Thursday, January 9, 2014
Court of Appeal Upholds Dismissal of Officers’ Suit Against LAPD
Panel Says Department Had Right to Prompt Interrogation After Off-Duty Shooting Incident
By KENNETH OFGANG, Staff Writer
The Los Angeles Police Department did not violate the rights of three officers by interrogating them without a lawyer present, and while they claimed to be in a sleep-deprived, intoxicated state, the Court of Appeal for this district ruled yesterday.
Div. One rejected claims by officers Belinda Quezada, Abel Cepeida, and Enrique Verduzco that the department’s actions in response to a June 2010 incident, in which one of the officers fired his gun while off-duty, violated the Public Safety Officers Bill of Rights Act, the Tom Bane Civil Rights Act, and the Fourth Amendment.
The panel affirmed Los Angeles Superior Court Judge Barbara M. Scheper’s grant of summary judgment in favor of the city and Chief Charles Beck.
According to the evidence presented in connection with the city’s motion, the officers had been drinking at a bar at First and Hewitt streets before walking back toward Hollenbeck substation, where their personal vehicles were parked. When Quezada, who was talking on her cell phone, heard gunshots, she looked behind her and saw Cepeida and Verduzco, who’d had multiple drinks, while Quezada had only one.
Multiple Shots Fired
Believing that at least one of the pair had fired a gun, she disarmed them both. Several police cars came to the scene in response to 911 calls suggesting that five or six shots had been fired. A sergeant ordered the officers “on-duty” and separated them for questioning.
Verduzco claimed he had fired a gun in his truck by accident, but officers found no evidence of a gun being fired in the truck.
The officers were eventually taken to three locations for questioning before being released at 9 p.m. on June 16, some 19 hours after the shots were fired. The questioning took place at Central Station, at Parker Center, and at the Bradbury Building, where the department’s Internal Affairs Group has offices.
At about 8 a.m. that morning, they requested that attorney Randall Quan be present during interrogation, but the LAPD determined that Quan would not be available until late that evening. The plaintiffs did not request another lawyer by name, or ask for a list of available attorneys.
‘Public Safety Statements’
During the questioning, they gave “public safety statements’—limited explanations of facts surrounding a shooting, which LAPD requires officers to give without a lawyer or union representative present. They were also subjected to breathalyzer tests and assigned a union representative for administrative interrogation.
The breath test results showed that Cepeida had a blood alcohol level of at least .12 and Verduzco at least .09, four hours after the incident.
A detective assigned to the Internal Affairs Group obtained a warrant to search the officers’ vehicles while they were being questioned. He found two weapons in Cepeida’s car, along with ammunition that was eventually determined to match the bullet casings and bullets found at the shooting scene.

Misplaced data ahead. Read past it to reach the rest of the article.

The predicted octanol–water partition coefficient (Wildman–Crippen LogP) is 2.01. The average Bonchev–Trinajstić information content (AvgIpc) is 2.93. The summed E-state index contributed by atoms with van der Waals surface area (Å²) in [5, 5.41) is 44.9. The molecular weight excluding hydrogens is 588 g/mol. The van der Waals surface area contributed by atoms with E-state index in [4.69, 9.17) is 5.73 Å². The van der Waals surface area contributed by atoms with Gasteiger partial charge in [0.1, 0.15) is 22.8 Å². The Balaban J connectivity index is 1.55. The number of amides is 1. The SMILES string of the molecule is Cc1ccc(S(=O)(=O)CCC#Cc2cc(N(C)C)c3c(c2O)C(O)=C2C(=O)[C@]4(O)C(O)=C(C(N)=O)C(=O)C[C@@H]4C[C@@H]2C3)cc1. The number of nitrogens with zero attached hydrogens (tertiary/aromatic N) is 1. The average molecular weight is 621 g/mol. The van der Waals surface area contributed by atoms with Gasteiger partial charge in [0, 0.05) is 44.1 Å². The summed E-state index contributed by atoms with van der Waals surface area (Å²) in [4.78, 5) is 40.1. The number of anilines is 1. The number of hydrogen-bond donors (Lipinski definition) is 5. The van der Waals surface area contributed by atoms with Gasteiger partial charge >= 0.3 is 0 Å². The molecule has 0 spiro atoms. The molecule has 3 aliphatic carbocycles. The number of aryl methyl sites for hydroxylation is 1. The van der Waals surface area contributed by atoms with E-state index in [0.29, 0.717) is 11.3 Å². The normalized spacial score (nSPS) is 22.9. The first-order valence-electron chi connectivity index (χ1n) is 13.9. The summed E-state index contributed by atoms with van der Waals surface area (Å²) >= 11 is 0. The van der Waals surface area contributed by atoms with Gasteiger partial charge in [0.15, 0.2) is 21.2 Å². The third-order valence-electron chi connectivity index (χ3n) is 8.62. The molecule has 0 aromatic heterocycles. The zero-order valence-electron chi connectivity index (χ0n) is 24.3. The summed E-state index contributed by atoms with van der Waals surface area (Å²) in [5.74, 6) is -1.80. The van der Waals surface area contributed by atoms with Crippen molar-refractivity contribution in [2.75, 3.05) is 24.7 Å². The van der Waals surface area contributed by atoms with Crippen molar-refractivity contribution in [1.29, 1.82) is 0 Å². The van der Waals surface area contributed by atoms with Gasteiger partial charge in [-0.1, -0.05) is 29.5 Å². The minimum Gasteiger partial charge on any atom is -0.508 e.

Justice Jeffrey Johnson, writing for the Court of Appeal, said the LAPD complied with the Bill of Rights Act, or POBRA, which requires, among other things, that administrative interrogations be conducted at reasonable times, and during normal working hours unless the “seriousness of the investigation requires otherwise,” and that officers be allowed to have attorneys present.
The jurist cited Upland Police Officers Assn. v. City of Upland (2003) 111 Cal.App.4th 1294, which upheld the employing department’s right to interrogate an officer at a predetermined time, even though his lawyer was held up in a hearing and could not be present. The right to counsel during interrogation, the court held, is subject to a reasonableness requirement under which the burden is on the subject of the interrogation to ensure the attorney’s availability.
“Under Upland Police Officers Assn....plaintiffs were not entitled to wait for Quan to become available. The seriousness of the circumstances prompting the investigation—the drunken random firing of shots by off-duty officers—mandated that Internal Affairs conduct its investigation at the earliest opportunity while plaintiffs’ memories (although hampered by excessive alcohol consumption) were freshest. The fact that plaintiffs had been awake for many hours before being interrogated was the result of the incident occurring after they had been on duty for many hours, and was not the result of the Department’s unreasonable actions.”
Nor, he went on to say, did the LAPD violate the Bane Act, which prohibits interference with the exercise of civil rights through threats, intimidation or coercion, or the Fourth Amendment.
There was no showing that the officers were threatened or compelled to do anything that they were not legally bound to do, the justice said, noting specifically that a police officer may be fired for refusing to take a breathalyzer test and that the threat to impound Verduzco’s car if he would not consent to a search was not unlawful because a vehicle may be impounded pending the issuance of a search warrant.
The case is Quezada v. City of Los Angeles, 13 S.O.S. 86.
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